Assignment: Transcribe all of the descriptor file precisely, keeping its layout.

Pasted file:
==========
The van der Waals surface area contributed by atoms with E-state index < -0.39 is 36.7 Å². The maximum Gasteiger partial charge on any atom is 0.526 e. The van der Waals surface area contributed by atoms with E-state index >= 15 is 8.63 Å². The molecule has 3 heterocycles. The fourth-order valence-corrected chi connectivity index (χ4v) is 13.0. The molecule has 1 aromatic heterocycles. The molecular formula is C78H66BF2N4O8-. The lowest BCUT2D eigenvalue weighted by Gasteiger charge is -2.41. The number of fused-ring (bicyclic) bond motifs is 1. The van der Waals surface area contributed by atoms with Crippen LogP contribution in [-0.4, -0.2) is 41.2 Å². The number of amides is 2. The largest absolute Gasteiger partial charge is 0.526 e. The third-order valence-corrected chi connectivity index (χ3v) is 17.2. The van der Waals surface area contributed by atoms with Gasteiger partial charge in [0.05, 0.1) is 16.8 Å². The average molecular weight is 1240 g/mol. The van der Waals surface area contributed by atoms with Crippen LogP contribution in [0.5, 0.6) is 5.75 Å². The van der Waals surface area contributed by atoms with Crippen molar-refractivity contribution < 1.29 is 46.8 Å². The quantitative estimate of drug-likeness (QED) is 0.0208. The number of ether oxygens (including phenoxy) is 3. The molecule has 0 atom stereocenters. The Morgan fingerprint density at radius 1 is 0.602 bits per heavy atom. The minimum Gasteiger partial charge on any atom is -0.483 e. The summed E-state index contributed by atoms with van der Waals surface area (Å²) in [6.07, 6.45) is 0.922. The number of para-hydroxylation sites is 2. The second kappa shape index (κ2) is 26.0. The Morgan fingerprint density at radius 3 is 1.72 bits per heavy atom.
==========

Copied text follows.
The van der Waals surface area contributed by atoms with E-state index < -0.39 is 36.7 Å². The maximum Gasteiger partial charge on any atom is 0.526 e. The van der Waals surface area contributed by atoms with E-state index >= 15 is 8.63 Å². The molecule has 3 heterocycles. The fourth-order valence-corrected chi connectivity index (χ4v) is 13.0. The molecule has 1 aromatic heterocycles. The molecular formula is C78H66BF2N4O8-. The lowest BCUT2D eigenvalue weighted by Gasteiger charge is -2.41. The number of fused-ring (bicyclic) bond motifs is 1. The van der Waals surface area contributed by atoms with Crippen LogP contribution in [-0.4, -0.2) is 41.2 Å². The number of amides is 2. The largest absolute Gasteiger partial charge is 0.526 e. The third-order valence-corrected chi connectivity index (χ3v) is 17.2. The van der Waals surface area contributed by atoms with Gasteiger partial charge in [0.05, 0.1) is 16.8 Å². The average molecular weight is 1240 g/mol. The van der Waals surface area contributed by atoms with Crippen LogP contribution in [0.5, 0.6) is 5.75 Å². The van der Waals surface area contributed by atoms with Crippen molar-refractivity contribution < 1.29 is 46.8 Å². The quantitative estimate of drug-likeness (QED) is 0.0208. The number of ether oxygens (including phenoxy) is 3. The molecule has 0 atom stereocenters. The Morgan fingerprint density at radius 1 is 0.602 bits per heavy atom. The minimum Gasteiger partial charge on any atom is -0.483 e. The summed E-state index contributed by atoms with van der Waals surface area (Å²) in [6.07, 6.45) is 0.922. The number of para-hydroxylation sites is 2. The second kappa shape index (κ2) is 26.0. The Morgan fingerprint density at radius 3 is 1.72 bits per heavy atom.